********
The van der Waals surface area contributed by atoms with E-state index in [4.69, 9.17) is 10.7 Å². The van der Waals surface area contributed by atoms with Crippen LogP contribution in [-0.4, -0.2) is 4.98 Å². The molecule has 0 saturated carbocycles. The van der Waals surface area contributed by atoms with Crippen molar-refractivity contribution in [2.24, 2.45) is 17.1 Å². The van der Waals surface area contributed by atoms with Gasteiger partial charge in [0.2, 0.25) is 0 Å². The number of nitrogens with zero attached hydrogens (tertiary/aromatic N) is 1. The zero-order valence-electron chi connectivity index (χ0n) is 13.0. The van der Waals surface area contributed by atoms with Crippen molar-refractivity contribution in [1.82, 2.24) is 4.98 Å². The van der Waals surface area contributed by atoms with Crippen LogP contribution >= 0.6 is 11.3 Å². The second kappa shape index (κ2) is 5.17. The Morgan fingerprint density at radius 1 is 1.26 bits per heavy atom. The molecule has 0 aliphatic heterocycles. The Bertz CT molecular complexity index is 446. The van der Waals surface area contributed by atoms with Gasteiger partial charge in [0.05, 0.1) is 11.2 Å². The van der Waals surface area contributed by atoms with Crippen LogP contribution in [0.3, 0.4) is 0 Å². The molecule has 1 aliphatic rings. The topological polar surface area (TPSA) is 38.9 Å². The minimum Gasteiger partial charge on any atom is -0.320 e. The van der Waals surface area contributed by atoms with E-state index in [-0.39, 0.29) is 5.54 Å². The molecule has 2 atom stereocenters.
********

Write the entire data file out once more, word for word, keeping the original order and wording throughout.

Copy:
The van der Waals surface area contributed by atoms with E-state index in [4.69, 9.17) is 10.7 Å². The van der Waals surface area contributed by atoms with Crippen LogP contribution in [-0.4, -0.2) is 4.98 Å². The molecule has 0 saturated carbocycles. The van der Waals surface area contributed by atoms with Crippen molar-refractivity contribution in [2.24, 2.45) is 17.1 Å². The van der Waals surface area contributed by atoms with Gasteiger partial charge in [0.2, 0.25) is 0 Å². The number of nitrogens with zero attached hydrogens (tertiary/aromatic N) is 1. The zero-order valence-electron chi connectivity index (χ0n) is 13.0. The van der Waals surface area contributed by atoms with Crippen molar-refractivity contribution in [1.82, 2.24) is 4.98 Å². The van der Waals surface area contributed by atoms with Crippen LogP contribution >= 0.6 is 11.3 Å². The second kappa shape index (κ2) is 5.17. The Morgan fingerprint density at radius 1 is 1.26 bits per heavy atom. The molecule has 0 aliphatic heterocycles. The Bertz CT molecular complexity index is 446. The van der Waals surface area contributed by atoms with Gasteiger partial charge in [0.05, 0.1) is 11.2 Å². The van der Waals surface area contributed by atoms with Crippen LogP contribution in [0.3, 0.4) is 0 Å². The molecule has 1 aliphatic rings. The topological polar surface area (TPSA) is 38.9 Å². The minimum Gasteiger partial charge on any atom is -0.320 e. The van der Waals surface area contributed by atoms with E-state index in [-0.39, 0.29) is 5.54 Å². The molecule has 2 atom stereocenters.